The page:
18 January 2010
Needless to say, there's been a lot of news coverage regarding the earthquake in Haiti and your kids might be wondering what happened. We found this description on a web site called weatherwizkids.com. It's run by a meterologist at an Indianapolis TV station, Crystal Wicker. It's designed for kids and is a great way to explain earthquakes to your little ones.
"There are about 20 plates along the surface of the earth that move continuously and slowly past each other. When the plates squeeze or stretch, huge rocks form at their edges and the rocks shift with great force, causing an earthquake. Think of it this way: Imagine holding a pencil horizontally. If you were to apply a force to both ends of the pencil by pushing down on them, you would see the pencil bend. After enough force was applied, the pencil would break in the middle, releasing the stress you have put on it. The Earth's crust acts in the same way. As the plates move they put forces on themselves and each other. When the force is large enough, the crust is forced to break. When the break occurs, the stress is released as energy which moves through the Earth in the form of waves, which we feel and call an earthquake."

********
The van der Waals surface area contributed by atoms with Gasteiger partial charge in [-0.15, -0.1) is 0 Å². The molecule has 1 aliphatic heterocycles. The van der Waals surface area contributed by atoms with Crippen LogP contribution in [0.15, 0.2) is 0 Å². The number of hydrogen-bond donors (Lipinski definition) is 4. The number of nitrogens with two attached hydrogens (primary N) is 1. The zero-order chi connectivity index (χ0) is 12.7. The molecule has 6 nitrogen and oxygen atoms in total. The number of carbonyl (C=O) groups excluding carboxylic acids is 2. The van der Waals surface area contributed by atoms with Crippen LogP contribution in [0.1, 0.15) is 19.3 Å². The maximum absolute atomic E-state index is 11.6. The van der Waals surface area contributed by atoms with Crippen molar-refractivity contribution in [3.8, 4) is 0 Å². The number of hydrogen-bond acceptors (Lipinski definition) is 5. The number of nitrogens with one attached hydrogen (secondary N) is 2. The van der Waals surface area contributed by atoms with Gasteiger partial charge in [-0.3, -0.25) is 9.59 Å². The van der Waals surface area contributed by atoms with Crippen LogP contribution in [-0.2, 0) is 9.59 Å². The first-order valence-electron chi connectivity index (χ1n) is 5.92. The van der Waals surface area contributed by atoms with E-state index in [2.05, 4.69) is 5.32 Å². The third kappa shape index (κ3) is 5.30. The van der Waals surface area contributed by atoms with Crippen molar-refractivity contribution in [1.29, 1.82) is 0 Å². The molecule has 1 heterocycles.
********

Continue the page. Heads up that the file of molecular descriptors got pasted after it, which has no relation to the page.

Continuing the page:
For more on this, visit the website at weatherwizkids.com.